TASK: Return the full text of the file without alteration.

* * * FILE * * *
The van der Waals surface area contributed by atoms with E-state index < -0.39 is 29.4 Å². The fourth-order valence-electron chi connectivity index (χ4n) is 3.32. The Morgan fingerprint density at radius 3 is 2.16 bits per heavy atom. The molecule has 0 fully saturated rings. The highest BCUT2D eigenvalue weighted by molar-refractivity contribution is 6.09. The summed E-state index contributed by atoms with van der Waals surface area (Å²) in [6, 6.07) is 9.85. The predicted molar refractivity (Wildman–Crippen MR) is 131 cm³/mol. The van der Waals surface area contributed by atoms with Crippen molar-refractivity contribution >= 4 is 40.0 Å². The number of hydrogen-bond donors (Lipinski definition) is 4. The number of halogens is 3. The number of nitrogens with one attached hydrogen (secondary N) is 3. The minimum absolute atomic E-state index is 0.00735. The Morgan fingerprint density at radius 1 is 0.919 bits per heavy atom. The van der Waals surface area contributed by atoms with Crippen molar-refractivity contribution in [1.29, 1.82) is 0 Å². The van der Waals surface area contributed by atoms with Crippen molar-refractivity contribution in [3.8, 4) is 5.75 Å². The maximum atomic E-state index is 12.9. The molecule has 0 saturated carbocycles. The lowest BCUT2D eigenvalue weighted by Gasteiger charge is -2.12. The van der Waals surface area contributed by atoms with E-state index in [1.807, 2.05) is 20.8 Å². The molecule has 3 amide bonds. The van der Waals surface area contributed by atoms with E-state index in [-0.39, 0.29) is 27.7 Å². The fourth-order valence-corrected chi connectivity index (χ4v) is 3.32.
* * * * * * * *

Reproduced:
The van der Waals surface area contributed by atoms with E-state index < -0.39 is 29.4 Å². The fourth-order valence-electron chi connectivity index (χ4n) is 3.32. The Morgan fingerprint density at radius 3 is 2.16 bits per heavy atom. The molecule has 0 fully saturated rings. The highest BCUT2D eigenvalue weighted by molar-refractivity contribution is 6.09. The summed E-state index contributed by atoms with van der Waals surface area (Å²) in [6, 6.07) is 9.85. The predicted molar refractivity (Wildman–Crippen MR) is 131 cm³/mol. The van der Waals surface area contributed by atoms with Crippen molar-refractivity contribution >= 4 is 40.0 Å². The number of hydrogen-bond donors (Lipinski definition) is 4. The number of halogens is 3. The number of nitrogens with one attached hydrogen (secondary N) is 3. The minimum absolute atomic E-state index is 0.00735. The Morgan fingerprint density at radius 1 is 0.919 bits per heavy atom. The van der Waals surface area contributed by atoms with Crippen molar-refractivity contribution in [1.29, 1.82) is 0 Å². The van der Waals surface area contributed by atoms with Crippen molar-refractivity contribution in [3.8, 4) is 5.75 Å². The maximum atomic E-state index is 12.9. The molecule has 0 saturated carbocycles. The lowest BCUT2D eigenvalue weighted by Gasteiger charge is -2.12. The van der Waals surface area contributed by atoms with E-state index in [1.807, 2.05) is 20.8 Å². The molecule has 3 amide bonds. The van der Waals surface area contributed by atoms with E-state index in [-0.39, 0.29) is 27.7 Å². The fourth-order valence-corrected chi connectivity index (χ4v) is 3.32.